c1andestine movemenl cOll linueel unabated,

52 AlfMrto Vimo

alTesled. 7 Ilowever, it was only in lhe 1830s lhal lheir activilies beGlme

worrisome.'~

The agents were active ali over lhe island , but especiaJly in lhe norlh-

ern half where thcy masked

hand dealers

church doors and wilh the connivance ar some local nOlables in lhe smal! hamlets, they managed LO emice many labourcrs with lhe pros-

in Bra7il . lhe Wesl Indies or Ilawaii. 77 Transport 10

lhese deslinations was orten free and lhe islander onlr had la pay OUl 5.000 réis for lhe cxpense of geuing a passpon whcn in facl lhe law

fixed lhe amoum as 4,000 réis. During lhe 18405 and 1850s fifteen emigralion agents were doeu-

dajancla. Arco de

Sãojorge and Ribeira Brava.'9ln order la plll a stop to thcir aClivities.

lhe civil governar fixcd a pl"ison term of up la four momhs for lhose found guilty.80 The aClivities or these elllicers somctimes assumed gl"otesque dimcnsions. Thus in j u1r 1851 lhe shoemaker João Pestana sucd lhe poel Francisco who had persuaded hi s wife and sa n lO emigrale LO British Guiana 81 ; in August ofthe same year João Vieira ignored lhe pleas of his wife and children and succumbed to lhe alluring promises of life in British Cuiana 82 ; equally in 1853 a mOlhcr abandoned two children in São Jorge, whilst a girl from Hoaventura Oed tO Funchal. cnticed by Joaquim A. dos Reis. 83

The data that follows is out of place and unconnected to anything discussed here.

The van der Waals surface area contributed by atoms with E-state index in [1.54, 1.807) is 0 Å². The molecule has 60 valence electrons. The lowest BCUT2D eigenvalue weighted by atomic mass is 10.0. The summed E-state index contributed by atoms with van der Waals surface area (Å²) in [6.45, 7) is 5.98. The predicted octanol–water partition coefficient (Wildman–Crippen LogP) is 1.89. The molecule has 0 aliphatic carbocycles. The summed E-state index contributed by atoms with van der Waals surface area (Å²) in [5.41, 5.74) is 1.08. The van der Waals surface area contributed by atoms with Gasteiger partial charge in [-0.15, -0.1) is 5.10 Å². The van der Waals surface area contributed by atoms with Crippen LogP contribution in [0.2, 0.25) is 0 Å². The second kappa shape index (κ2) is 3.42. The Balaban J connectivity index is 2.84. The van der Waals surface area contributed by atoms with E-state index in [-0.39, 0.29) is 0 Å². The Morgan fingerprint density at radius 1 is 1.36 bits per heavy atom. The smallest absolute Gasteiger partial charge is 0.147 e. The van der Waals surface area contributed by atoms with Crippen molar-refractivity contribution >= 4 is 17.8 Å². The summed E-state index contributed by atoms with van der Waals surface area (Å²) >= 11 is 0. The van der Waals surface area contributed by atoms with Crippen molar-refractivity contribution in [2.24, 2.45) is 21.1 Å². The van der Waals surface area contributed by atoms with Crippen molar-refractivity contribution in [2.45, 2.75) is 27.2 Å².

mcmed in Funchal , Caniço, São Vincemc , Ribeira

pect or riches

lheir aClivities by prelending LO be second-

or wine purchasers. 76 Through nOlices tacked up on

78

Politicai Discussion and the Press, 1846-73

During the second half of lhe nineteenlh ce ntury lhe island press conducled an animated debale on lhe risc in cmigration. The discus-

sion focused on lwO opposing views : on one hand werc